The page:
J. L. BELL is a Massachusetts writer who specializes in (among other things) the start of the American Revolution in and around Boston. He is particularly interested in the experiences of children in 1765-75. He has published scholarly papers and popular articles for both children and adults. He was consultant for an episode of History Detectives, and contributed to a display at Minute Man National Historic Park.

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Saturday, January 26, 2008

Washington and the Cherry Tree

Every American “knows” the story of young George Washington and the cherry tree, and knows that it has no basis in fact. But how many of us have had a chance to read the original version of that story?

Here’s Mason Weems’s fable as it was published in 1809, transcribed by the George Washington Papers at the University of Virginia.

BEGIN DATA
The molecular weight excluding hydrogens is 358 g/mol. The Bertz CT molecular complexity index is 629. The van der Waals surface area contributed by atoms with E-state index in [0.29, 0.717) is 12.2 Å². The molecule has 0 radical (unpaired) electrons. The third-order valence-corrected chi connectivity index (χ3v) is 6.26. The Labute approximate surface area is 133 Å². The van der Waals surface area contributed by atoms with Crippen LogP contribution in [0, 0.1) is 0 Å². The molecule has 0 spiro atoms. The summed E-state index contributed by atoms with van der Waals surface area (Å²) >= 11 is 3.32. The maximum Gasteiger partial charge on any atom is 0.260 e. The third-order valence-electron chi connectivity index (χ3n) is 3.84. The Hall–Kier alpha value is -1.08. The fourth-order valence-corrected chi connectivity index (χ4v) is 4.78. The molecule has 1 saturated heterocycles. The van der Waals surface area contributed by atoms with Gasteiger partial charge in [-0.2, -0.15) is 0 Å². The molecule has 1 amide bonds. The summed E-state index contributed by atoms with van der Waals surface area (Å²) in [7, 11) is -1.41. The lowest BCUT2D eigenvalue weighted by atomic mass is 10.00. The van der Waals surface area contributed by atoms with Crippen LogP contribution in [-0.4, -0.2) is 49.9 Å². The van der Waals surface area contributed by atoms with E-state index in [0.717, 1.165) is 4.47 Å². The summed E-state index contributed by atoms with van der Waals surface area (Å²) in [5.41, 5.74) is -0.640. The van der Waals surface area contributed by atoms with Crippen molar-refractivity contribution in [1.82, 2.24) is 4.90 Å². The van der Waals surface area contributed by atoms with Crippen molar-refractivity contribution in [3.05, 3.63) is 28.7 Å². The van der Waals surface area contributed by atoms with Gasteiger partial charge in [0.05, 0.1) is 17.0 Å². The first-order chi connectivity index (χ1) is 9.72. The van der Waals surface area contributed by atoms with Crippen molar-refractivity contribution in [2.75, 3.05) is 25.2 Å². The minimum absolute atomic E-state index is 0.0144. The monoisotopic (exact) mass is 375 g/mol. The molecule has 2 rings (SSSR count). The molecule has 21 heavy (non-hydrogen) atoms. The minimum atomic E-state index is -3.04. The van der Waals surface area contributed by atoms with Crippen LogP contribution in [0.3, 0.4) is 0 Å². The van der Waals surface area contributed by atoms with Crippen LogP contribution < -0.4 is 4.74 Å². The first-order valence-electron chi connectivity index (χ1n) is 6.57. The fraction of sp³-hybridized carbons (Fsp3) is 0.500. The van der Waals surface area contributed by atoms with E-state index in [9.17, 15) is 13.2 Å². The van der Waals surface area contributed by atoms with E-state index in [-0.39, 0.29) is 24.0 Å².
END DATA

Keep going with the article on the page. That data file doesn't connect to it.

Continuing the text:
The crucial point:

The next morning the old gentleman finding out what had befallen his tree, which, by the by, was a great favourite, came into the house, and with much warmth asked for the mischievous author, declaring at the same time, that he would not have taken five guineas for his tree. Nobody could tell him any thing about it.

Presently George and his hatchet made their appearance.

George, said his father, do you know who killed that beautiful little cherry-tree yonder in the garden?

This was a tough question; and George staggered under it for a moment...
What will our young hero say?

(Today’s picture, also courtesy of the Washington Papers at Virginia, shows Grant Wood’s painting Parson Weems’ Fable.)

1 comment:

pilgrimchick said...

Actually, I did read the original when I was taking a class in Colonial American history way back when. Poor George. I am sure more people could tell you this fable than could tell you when George was President.